The American College of Physicians (ACP) has released the final update to their rapid, living practice points on the use of remdesivir in adults hospitalized with COVID-19 infection. The summary of the guidance was published in the Annals of Internal Medicine.
Remdesivir is a nucleotide analogue prodrug that inhibits viral RNA. Remdesivir was approved by the US Food and Drug Administration (FDA) for the treatment of COVID-19 infection. The Practice Points’ researchers previously concluded that a 10-day course of remdesivir had an insignificant effect on mortality but most likely decreased the risk for severe adverse events and the time to recovery.
Following the most recent update on the use of remdesivir for the treatment of COVID-19 in August 2021, results from 1 new randomized clinical trial and 1 subtrial were published. A systematic review and meta-analysis was conducted for this update using all available data from 5 randomized clinical trials and 2 subtrials, both of which assessed the effect of remdesivir in adult patients hospitalized with COVID-19 infection.
Compared with standard care, the meta-analysis showed that treatment with a 5- or 10-day course of remdesivir had outcomes similar to those published in the previous guidance on remdesivir.
In regard to the outcomes of remdesivir treatment, a random-effects model showed that adult patients hospitalized with COVID-19 infection who received a 10-day course of remdesivir had a similar risk of all-cause mortality (risk ratio [RR], 0.94; 95% CI, 0.79-1.12; I2 =0%) compared with those who received placebo.
A fixed-effects model showed that the risk of all nonmortality outcomes was decreased in patients who received remdesivir vs those who received placebo (RR, 1.10; 95% CI, 1.04-1.15; I2=0%). Compared with placebo, treatment with remdesivir was also found to decrease the risk for requiring either invasive mechanical ventilation (IMV) or extracorporeal membrane oxygenation (ECMO) at follow-up on days 11, 14, and 15 (RR, 0.74; 95% CI, 0.62-0.89; I2=13%). However, the risk for IMV or ECMO was not significantly different in patients who received remdesivir vs those who received placebo at day 28 and at 6 months (RR, 0.87; 95% CI, 0.64-1.18; I2=50%).
Owing to the lack of new findings in these updated practice points, the researchers reaffirmed the recommendation for patients who do not require IMV or ECMO to receive treatment with a 5- rather than a 10-day course of remdesivir. The previous guidance on remdesivir for COVID-19 infection determined that a 5-day course was associated with moderate clinical improvement. In addition, a 5-day course of remdesevir also was associated with a decrease in the rate of adverse events, as well as a mild decrease in the risk of all-cause mortality, time to recovery, and need for IMV or ECMO.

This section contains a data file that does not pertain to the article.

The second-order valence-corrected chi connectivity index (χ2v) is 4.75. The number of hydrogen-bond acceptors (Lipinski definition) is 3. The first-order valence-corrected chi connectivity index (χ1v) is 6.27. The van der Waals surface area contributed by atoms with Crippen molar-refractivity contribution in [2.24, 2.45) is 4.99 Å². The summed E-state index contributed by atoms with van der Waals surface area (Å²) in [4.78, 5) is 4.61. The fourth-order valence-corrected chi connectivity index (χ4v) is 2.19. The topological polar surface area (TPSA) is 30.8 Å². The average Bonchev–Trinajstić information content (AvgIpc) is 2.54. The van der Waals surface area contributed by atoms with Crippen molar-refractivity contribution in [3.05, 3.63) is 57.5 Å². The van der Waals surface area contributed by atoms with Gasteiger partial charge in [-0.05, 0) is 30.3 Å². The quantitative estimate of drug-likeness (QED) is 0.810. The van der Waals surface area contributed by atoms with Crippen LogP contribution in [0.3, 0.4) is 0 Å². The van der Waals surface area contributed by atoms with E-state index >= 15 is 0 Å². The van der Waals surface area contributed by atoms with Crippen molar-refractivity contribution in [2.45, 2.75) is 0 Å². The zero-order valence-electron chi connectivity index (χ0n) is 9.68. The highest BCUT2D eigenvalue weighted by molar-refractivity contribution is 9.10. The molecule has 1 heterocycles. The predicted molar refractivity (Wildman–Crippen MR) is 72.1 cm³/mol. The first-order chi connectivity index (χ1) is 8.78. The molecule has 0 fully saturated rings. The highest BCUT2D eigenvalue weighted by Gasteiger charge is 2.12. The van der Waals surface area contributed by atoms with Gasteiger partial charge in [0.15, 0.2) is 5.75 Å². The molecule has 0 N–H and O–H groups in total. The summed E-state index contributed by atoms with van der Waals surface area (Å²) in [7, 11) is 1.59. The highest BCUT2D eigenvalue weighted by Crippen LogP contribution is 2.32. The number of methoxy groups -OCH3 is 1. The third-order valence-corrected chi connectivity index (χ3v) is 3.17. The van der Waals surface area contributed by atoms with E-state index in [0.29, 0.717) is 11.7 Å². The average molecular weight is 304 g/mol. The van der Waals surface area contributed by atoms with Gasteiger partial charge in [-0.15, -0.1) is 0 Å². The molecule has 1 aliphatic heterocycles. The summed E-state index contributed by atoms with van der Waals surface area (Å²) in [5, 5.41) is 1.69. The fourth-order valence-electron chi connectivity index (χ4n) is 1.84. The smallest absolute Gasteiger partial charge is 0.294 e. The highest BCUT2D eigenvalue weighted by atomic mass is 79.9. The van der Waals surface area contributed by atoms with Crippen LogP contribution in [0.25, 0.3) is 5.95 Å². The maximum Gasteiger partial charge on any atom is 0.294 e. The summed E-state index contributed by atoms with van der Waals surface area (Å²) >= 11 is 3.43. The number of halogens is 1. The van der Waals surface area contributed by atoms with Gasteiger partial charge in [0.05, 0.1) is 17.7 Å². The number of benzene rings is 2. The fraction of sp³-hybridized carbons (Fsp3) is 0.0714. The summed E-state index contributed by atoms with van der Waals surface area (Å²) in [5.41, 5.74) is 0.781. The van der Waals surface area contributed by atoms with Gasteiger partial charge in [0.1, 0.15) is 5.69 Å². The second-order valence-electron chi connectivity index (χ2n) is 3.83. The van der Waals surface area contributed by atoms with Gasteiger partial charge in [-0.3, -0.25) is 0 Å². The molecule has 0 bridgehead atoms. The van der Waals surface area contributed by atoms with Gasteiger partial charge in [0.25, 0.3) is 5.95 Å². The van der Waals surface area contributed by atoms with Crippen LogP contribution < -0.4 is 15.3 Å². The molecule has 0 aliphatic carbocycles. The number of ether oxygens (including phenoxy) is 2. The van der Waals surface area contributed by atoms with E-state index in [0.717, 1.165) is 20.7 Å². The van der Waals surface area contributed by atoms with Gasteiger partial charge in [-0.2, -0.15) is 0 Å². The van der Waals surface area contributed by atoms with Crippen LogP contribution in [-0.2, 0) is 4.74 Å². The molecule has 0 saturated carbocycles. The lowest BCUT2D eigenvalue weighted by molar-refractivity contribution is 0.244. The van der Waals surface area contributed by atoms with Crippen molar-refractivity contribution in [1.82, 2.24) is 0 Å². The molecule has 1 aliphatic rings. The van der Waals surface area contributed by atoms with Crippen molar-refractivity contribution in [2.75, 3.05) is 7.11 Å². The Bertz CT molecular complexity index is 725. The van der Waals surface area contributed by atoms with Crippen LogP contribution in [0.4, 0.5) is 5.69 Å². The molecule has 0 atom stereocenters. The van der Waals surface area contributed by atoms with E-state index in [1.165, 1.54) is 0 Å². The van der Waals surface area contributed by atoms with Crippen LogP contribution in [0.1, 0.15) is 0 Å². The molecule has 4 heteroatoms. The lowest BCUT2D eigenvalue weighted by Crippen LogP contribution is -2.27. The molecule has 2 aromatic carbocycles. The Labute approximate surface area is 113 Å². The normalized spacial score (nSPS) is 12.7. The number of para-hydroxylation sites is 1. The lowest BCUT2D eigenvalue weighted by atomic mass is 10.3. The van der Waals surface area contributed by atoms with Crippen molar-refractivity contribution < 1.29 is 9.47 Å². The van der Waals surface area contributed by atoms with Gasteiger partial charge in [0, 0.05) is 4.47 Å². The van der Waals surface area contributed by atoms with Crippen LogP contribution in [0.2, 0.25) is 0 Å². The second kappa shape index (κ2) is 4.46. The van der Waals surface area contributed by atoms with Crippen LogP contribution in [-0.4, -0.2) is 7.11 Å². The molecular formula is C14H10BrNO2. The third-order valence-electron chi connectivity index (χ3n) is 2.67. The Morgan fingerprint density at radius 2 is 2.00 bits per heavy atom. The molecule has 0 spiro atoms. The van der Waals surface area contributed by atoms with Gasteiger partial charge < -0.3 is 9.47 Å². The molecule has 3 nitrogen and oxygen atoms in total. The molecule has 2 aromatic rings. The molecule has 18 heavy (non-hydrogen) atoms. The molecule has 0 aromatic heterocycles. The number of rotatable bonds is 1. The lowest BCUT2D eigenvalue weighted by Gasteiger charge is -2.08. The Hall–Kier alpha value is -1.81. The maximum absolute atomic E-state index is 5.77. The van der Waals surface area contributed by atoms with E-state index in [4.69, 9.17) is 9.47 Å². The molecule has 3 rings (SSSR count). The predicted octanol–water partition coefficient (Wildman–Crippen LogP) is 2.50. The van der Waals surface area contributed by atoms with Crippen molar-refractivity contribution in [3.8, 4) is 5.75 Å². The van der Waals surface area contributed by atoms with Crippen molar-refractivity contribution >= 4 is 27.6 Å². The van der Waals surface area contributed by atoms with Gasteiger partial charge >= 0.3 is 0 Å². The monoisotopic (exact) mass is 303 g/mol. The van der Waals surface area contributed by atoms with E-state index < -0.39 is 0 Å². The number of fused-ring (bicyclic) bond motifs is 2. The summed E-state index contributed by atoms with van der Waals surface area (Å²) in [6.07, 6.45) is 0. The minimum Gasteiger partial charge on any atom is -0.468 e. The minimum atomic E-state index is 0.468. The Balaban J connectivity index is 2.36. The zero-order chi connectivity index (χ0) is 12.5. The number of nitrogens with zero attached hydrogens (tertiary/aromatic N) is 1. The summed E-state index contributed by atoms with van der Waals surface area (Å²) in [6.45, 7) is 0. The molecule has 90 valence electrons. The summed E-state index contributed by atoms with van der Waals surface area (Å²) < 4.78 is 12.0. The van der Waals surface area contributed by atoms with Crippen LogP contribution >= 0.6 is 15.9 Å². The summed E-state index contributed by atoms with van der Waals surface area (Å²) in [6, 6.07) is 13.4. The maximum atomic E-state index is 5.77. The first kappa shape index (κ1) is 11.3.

For patients with COVID-19 infection who receive a 5-day course of remdesivir and subsequently require IMV or ECMO, treatment with remdesivir should be extended to a 10-day course. Results of a post hoc analysis found that patients who were switched from a 5- to a 10-day course of remdesivir had moderate clinical improvement, a decreased risk of mortality and need for IMV or ECMO, and a significant decrease in the time to recovery.
Remdesivir should not be initiated in patients currently receiving IMV or ECMO. Previous evidence indicated that patients who were receiving ventilation support at the time of remdesivir initiation were at increased risk of all-cause mortality, with no improvement in the time to recovery. The researchers suggested that patients with COVID-19 infection who require IMV or ECMO have likely progressed to the inflammatory rather than the viral phase of disease, making antiviral medications ineffective and more likely to increase the risk for adverse events due to toxicity.
The scientific medical policy committee of the ACP has retired the living status of this guidance because the previous 3 updates found no evidence to support alternative guidance in regard to the use of remdesivir for COVID-19 infection.
Although this is the final update on the use of remdesivir in adults with COVID-19 infection, the researchers noted “ongoing trials of remdesivir for COVID-19 evaluating formulations and [patient] populations not previously studied, which may alter [clinical] practice and policy.”
Disclosure: An author declared affiliations with industry. Please see the original reference for a full list of disclosures.
Kaka AS, MacDonald R, Linskens EJ, et al. Major update 2: remdesivir for adults with COVID-19: a living systematic review and meta-analysis for the American College of Physicians practice points. Ann Intern Med. Published online March 1, 2022. doi:10.7326/M21-4784
This article originally appeared on Infectious Disease Advisor